The European Union is at a crossroads. It will take enthusiasm, dedication and a clear vision to put it on the path of sustainability and prosperity. This collection of articles looks at the ambitions, expectations and plans of the newly elected Green Members of the European Parliament and highlights the various aspects of the Green transformation they will be working on during the next five years. The publication is produced by the Green European Foundation in cooperation with the Greens/EFA Group in the European Parliament and the Heinrich Böll Foundation European Union.

Back in 2009, when the Green European Foundation and the Heinrich Böll Foundation gathered, for the first time, the ambitions of newly elected Green Members of the European Parliament (MEPs) in a yearbook, the European Union was a different type of affair. The effects of the financial and economic crises were not yet in full swing, austerity measures had not yet become the buzz-word of the political agenda, and the climate summit in Copenhagen was still preserving the hope that the European Union would deliver on its promises to be the world’s climate champion. Although clouds were on the horizon, the general mood in European circles was still very much business as usual.

Five years later, we are faced with a different scenario. The effects of the economic and financial crises, as well as the social impact of the austerity-driven response to these crises, had raised existential questions about the future of the European Union. Euro-scepticism reached unprecedented levels, and parties campaigning on explicitly anti-European platforms made gains across the Union. Citizens’ movements reacting to austerity measures imposed by “Brussels” made clear the popular disenchantment with a political establishment that seemed keener on bailing out banks than safeguarding jobs and welfare. There were times as recent as two years ago when the European Union seemed to be facing “make it or break it” types of challenges.

Even though this urgency has passed for now, the crisis is far from over. This is the background in which the newly-elected Green MEPs will be working over the next years.

New challenges, new voices

In a context where anti-European debates are likely to be placed in the spot-light, the challenge for the new Green Group will be to articulate their criticisms to the various EU policy approaches that venture off the paths of sustainability, equity, democracy and respect for fundamental rights, while keeping an overall pro-European narrative. Among this new Green group, there are many new, first-time parliamentarians. They will need dedication, imagination and an understanding of the need to reach out to civil society and grassroots movements to come up with successful policy approaches to the difficult tasks ahead: setting ambitious climate targets; tackling energy security and energy poverty; bringing prosperity back to the EU; ensuring a humane migration policy, and responding to new geopolitical realities.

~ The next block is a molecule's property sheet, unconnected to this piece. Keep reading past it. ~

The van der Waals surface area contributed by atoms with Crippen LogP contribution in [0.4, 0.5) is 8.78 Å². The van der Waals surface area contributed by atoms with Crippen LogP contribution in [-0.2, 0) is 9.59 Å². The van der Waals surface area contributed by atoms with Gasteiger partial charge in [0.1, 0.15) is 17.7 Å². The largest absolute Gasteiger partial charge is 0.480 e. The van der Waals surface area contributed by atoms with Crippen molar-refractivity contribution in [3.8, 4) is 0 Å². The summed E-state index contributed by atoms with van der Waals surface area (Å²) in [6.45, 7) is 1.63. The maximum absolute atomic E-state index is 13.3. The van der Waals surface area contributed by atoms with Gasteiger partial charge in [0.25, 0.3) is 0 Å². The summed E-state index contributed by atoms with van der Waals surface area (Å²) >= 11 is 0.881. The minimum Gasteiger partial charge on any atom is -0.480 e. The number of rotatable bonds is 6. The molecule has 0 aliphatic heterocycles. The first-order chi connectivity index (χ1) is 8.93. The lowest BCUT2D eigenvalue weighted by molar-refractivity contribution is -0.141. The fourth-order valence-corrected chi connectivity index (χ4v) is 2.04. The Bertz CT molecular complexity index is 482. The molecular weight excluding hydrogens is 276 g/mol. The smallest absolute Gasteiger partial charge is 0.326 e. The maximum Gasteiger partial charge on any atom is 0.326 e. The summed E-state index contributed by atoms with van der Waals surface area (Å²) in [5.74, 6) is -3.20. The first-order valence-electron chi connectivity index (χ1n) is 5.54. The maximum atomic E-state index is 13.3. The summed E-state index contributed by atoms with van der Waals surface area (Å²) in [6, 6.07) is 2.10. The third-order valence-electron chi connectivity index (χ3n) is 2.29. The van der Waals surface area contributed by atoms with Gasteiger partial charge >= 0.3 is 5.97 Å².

The articles that make up this collection detail the new MEPs’ ambitions, expectations and analyses of the opportunities and challenges lying ahead in their specific policy fields. The articles discuss both the visions of the EU that they are bringing to Brussels, by reflecting on the messages picked up during the elections’ campaigns, as well as how these visions translate in a Green working project in the European Parliament. The contributions describe the biggest challenges for the upcoming years on topics such as greening the economy, transforming energy policy, building a democratic EU, creating a human-rights based migration policy, positioning the EU as a strong and fair global player in areas of trade, agriculture, foreign affairs – to mention but a few. Finally, the authors reflect on their ambitions from the various policies they’ll be focusing on and note their expectations for their parliamentary mandate.



Class of 2014 EN 1.75 MB 28 downloads


Class of 2014 FR 2.39 MB 23 downloads


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Parts of the articles are available also in the respective native languages of the authors: Catalan, Croatian, HungarianSwedish and Spanish.

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Publication date :
2014, October 31
Type :
Studies and Research

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